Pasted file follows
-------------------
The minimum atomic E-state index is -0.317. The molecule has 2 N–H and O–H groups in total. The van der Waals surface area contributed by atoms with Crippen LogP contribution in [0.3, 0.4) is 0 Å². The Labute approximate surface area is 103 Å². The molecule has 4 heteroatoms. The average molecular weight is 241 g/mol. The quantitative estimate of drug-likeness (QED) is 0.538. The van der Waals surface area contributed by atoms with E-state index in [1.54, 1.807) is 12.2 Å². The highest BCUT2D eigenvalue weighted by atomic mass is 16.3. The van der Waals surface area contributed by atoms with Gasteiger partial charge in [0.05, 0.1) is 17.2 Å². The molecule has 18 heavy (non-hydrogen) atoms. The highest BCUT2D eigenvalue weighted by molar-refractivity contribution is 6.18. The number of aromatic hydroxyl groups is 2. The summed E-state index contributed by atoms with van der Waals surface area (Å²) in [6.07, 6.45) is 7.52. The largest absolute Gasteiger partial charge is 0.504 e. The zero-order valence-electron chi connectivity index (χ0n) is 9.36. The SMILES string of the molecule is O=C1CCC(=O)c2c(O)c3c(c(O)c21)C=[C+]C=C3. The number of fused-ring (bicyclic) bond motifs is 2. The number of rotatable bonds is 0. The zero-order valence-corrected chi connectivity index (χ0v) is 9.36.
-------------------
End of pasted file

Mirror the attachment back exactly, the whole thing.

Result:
The minimum atomic E-state index is -0.317. The molecule has 2 N–H and O–H groups in total. The van der Waals surface area contributed by atoms with Crippen LogP contribution in [0.3, 0.4) is 0 Å². The Labute approximate surface area is 103 Å². The molecule has 4 heteroatoms. The average molecular weight is 241 g/mol. The quantitative estimate of drug-likeness (QED) is 0.538. The van der Waals surface area contributed by atoms with E-state index in [1.54, 1.807) is 12.2 Å². The highest BCUT2D eigenvalue weighted by atomic mass is 16.3. The van der Waals surface area contributed by atoms with Gasteiger partial charge in [0.05, 0.1) is 17.2 Å². The molecule has 18 heavy (non-hydrogen) atoms. The highest BCUT2D eigenvalue weighted by molar-refractivity contribution is 6.18. The number of aromatic hydroxyl groups is 2. The summed E-state index contributed by atoms with van der Waals surface area (Å²) in [6.07, 6.45) is 7.52. The largest absolute Gasteiger partial charge is 0.504 e. The zero-order valence-electron chi connectivity index (χ0n) is 9.36. The SMILES string of the molecule is O=C1CCC(=O)c2c(O)c3c(c(O)c21)C=[C+]C=C3. The number of fused-ring (bicyclic) bond motifs is 2. The number of rotatable bonds is 0. The zero-order valence-corrected chi connectivity index (χ0v) is 9.36.